Tuesday, August 30, 2005

Do I look like I own a gun?

This is a picture of one of my favourite shop fronts in Manchester.

It's only a couple of streets away from one of the places I work and I walk past often. It reminds me of the way the whole area looked 15 years ago when I moved to Manchester. It's squeezed onto the corner of a little run of shops that consists of a 'vintage magazine shop' (dirty book store), a goldsmith, a cool second hand book shop, a newsagent that scares me and a shop that sometimes specialises in putting fake fur on chairs and sometimes not.

The whole area is slowly being ‘regenerated’. The Arndale centre is swelling to one side – shedding its scabby tiles and breaking out in a rash of cheap glass plates and ‘non-structural’ girders. On the other, the Printworks – sort of a cross between a late night entertainment complex and hell is getting higher and higher. Above it, the new Metrolink ‘Interchange’ (glass car park with integral big bus shelter) is starting to emerge from behind the scaffolding. I don’t think the shops will last much longer.

Anyway, at weekends the shop attracts a strange mixture of people: kids in hoodies and half-length tracky bottoms pressing their faces against the windows, looking longingly at the various weapons and means of harm-causation; middle aged men who look like they’d just missed out on parts as extras in a second rate (was there a first rate?) version of ‘Lock, Stock…’; and really old men who just look a little lost – regretting the days when you could simply shoot a neighbour, apologise in the morning and forget about it all with a bottle of stout in the local labour club.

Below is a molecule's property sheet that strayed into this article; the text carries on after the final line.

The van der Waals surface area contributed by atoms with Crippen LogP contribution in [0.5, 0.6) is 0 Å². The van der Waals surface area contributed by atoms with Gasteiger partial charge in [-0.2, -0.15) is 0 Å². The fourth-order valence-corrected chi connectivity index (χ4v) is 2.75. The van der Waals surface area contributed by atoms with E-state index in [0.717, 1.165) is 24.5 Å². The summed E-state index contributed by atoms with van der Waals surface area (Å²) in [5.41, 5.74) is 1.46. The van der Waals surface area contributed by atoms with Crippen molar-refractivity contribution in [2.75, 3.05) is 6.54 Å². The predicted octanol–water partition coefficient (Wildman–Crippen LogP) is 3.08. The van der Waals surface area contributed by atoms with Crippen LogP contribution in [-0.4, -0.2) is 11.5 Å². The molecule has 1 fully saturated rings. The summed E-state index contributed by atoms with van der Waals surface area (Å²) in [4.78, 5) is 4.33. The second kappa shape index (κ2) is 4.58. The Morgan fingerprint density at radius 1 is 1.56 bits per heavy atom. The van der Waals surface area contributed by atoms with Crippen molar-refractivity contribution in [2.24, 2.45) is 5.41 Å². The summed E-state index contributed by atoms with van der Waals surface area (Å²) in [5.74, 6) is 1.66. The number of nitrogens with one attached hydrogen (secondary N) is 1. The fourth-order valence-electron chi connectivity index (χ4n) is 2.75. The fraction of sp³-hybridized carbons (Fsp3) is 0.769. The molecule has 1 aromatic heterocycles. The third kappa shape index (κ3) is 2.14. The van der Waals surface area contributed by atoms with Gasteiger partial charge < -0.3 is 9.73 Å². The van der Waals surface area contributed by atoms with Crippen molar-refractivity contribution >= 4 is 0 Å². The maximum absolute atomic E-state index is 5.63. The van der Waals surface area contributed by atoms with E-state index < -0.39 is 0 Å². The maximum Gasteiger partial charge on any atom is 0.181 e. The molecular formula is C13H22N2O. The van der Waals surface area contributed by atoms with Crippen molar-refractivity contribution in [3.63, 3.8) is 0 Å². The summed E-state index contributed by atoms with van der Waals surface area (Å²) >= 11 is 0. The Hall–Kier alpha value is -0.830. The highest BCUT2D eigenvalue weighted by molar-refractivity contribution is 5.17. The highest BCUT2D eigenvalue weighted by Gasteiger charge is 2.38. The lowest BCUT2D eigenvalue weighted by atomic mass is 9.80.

So I thought I’d take a photo as I walked past this evening. A part of me worries that I will have no memories if I don’t capture them somehow. Then I remember that I don’t have a camera and only got a decent ‘phone last week, so it’s hardly worth worrying about at this stage – whatever. There I am – camera in hand. Squinting against the evening sunshine and trying to look competent yet quirkily detached in front of the gangs of people outside the Hard Rock Café and Tiger Tiger. Some kids walk past and look at me – saying nothing. A couple of guys in their 20s cross over and walk around me. Then two girls point and walk up the street behind the shop – glancing back at me. Perhaps they think I’m the sort of person who might be researching where to get a gun from in Manchester. Or that I might be planning to take my revenge on a gun shop that had sold me an unsatisfactory model of weapon (one whose bang was not up to scratch, or that did not give a suitably masculine kick-back motion on firing – I have seen lots of Cagney and Lacey and many episodes of Murder She Wrote, so have a fairly good grasp of such things).

Then I realised they probably thought I was a copper and decided to high kick it into the gym before I got lynched.

It’s a pretty shop front though…


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